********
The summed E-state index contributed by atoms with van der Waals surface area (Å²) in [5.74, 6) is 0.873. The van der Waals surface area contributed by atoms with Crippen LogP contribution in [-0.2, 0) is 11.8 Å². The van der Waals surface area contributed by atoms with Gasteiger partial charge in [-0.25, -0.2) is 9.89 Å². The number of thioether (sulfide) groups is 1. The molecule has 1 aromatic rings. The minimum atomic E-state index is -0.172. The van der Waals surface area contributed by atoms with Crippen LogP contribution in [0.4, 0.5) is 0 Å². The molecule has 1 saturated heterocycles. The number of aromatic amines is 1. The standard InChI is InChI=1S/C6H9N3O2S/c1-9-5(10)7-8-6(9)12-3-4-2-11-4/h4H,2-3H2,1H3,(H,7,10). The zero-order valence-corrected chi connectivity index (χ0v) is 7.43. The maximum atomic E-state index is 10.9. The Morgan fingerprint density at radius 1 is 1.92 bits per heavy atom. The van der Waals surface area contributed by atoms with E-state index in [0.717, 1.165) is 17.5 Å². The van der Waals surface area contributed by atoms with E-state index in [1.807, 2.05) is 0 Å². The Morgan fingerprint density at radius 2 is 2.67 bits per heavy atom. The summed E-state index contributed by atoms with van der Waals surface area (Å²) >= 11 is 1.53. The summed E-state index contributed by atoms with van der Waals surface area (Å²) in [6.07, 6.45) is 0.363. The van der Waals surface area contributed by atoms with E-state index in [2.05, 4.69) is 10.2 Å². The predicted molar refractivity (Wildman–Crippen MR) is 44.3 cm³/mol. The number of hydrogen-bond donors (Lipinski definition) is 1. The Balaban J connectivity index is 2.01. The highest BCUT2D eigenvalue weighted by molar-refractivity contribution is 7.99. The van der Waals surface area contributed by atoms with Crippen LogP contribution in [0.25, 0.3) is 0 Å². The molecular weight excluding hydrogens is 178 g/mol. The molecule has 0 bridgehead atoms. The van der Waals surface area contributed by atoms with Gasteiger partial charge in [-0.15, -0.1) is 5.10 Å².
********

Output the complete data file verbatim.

The summed E-state index contributed by atoms with van der Waals surface area (Å²) in [5.74, 6) is 0.873. The van der Waals surface area contributed by atoms with Crippen LogP contribution in [-0.2, 0) is 11.8 Å². The van der Waals surface area contributed by atoms with Gasteiger partial charge in [-0.25, -0.2) is 9.89 Å². The number of thioether (sulfide) groups is 1. The molecule has 1 aromatic rings. The minimum atomic E-state index is -0.172. The van der Waals surface area contributed by atoms with Crippen LogP contribution in [0.4, 0.5) is 0 Å². The molecule has 1 saturated heterocycles. The number of aromatic amines is 1. The standard InChI is InChI=1S/C6H9N3O2S/c1-9-5(10)7-8-6(9)12-3-4-2-11-4/h4H,2-3H2,1H3,(H,7,10). The zero-order valence-corrected chi connectivity index (χ0v) is 7.43. The maximum atomic E-state index is 10.9. The Morgan fingerprint density at radius 1 is 1.92 bits per heavy atom. The van der Waals surface area contributed by atoms with E-state index in [0.717, 1.165) is 17.5 Å². The van der Waals surface area contributed by atoms with E-state index in [1.807, 2.05) is 0 Å². The Morgan fingerprint density at radius 2 is 2.67 bits per heavy atom. The summed E-state index contributed by atoms with van der Waals surface area (Å²) >= 11 is 1.53. The summed E-state index contributed by atoms with van der Waals surface area (Å²) in [6.07, 6.45) is 0.363. The van der Waals surface area contributed by atoms with E-state index in [2.05, 4.69) is 10.2 Å². The predicted molar refractivity (Wildman–Crippen MR) is 44.3 cm³/mol. The number of hydrogen-bond donors (Lipinski definition) is 1. The Balaban J connectivity index is 2.01. The highest BCUT2D eigenvalue weighted by molar-refractivity contribution is 7.99. The van der Waals surface area contributed by atoms with Crippen LogP contribution in [0.25, 0.3) is 0 Å². The molecular weight excluding hydrogens is 178 g/mol. The molecule has 0 bridgehead atoms. The van der Waals surface area contributed by atoms with Gasteiger partial charge in [-0.15, -0.1) is 5.10 Å².